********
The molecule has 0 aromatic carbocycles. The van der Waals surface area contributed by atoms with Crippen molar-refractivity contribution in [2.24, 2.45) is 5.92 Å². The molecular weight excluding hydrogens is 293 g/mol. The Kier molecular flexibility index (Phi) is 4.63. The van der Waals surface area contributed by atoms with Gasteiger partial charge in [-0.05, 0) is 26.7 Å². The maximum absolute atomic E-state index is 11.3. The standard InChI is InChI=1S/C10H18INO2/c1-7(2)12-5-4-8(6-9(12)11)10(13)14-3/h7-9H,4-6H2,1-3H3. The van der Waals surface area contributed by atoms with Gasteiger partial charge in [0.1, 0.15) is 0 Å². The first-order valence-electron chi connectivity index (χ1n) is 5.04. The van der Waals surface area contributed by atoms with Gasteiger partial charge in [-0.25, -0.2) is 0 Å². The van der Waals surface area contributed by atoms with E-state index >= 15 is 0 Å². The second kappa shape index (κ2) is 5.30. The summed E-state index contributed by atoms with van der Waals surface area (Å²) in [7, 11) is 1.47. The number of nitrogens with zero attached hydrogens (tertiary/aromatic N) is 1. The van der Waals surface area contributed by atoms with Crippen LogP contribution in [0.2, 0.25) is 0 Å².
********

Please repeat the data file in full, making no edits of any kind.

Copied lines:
The molecule has 0 aromatic carbocycles. The van der Waals surface area contributed by atoms with Crippen molar-refractivity contribution in [2.24, 2.45) is 5.92 Å². The molecular weight excluding hydrogens is 293 g/mol. The Kier molecular flexibility index (Phi) is 4.63. The van der Waals surface area contributed by atoms with Gasteiger partial charge in [-0.05, 0) is 26.7 Å². The maximum absolute atomic E-state index is 11.3. The standard InChI is InChI=1S/C10H18INO2/c1-7(2)12-5-4-8(6-9(12)11)10(13)14-3/h7-9H,4-6H2,1-3H3. The van der Waals surface area contributed by atoms with Gasteiger partial charge in [0.1, 0.15) is 0 Å². The first-order valence-electron chi connectivity index (χ1n) is 5.04. The van der Waals surface area contributed by atoms with Gasteiger partial charge in [-0.25, -0.2) is 0 Å². The van der Waals surface area contributed by atoms with E-state index >= 15 is 0 Å². The second kappa shape index (κ2) is 5.30. The summed E-state index contributed by atoms with van der Waals surface area (Å²) in [7, 11) is 1.47. The number of nitrogens with zero attached hydrogens (tertiary/aromatic N) is 1. The van der Waals surface area contributed by atoms with Crippen LogP contribution in [0.2, 0.25) is 0 Å².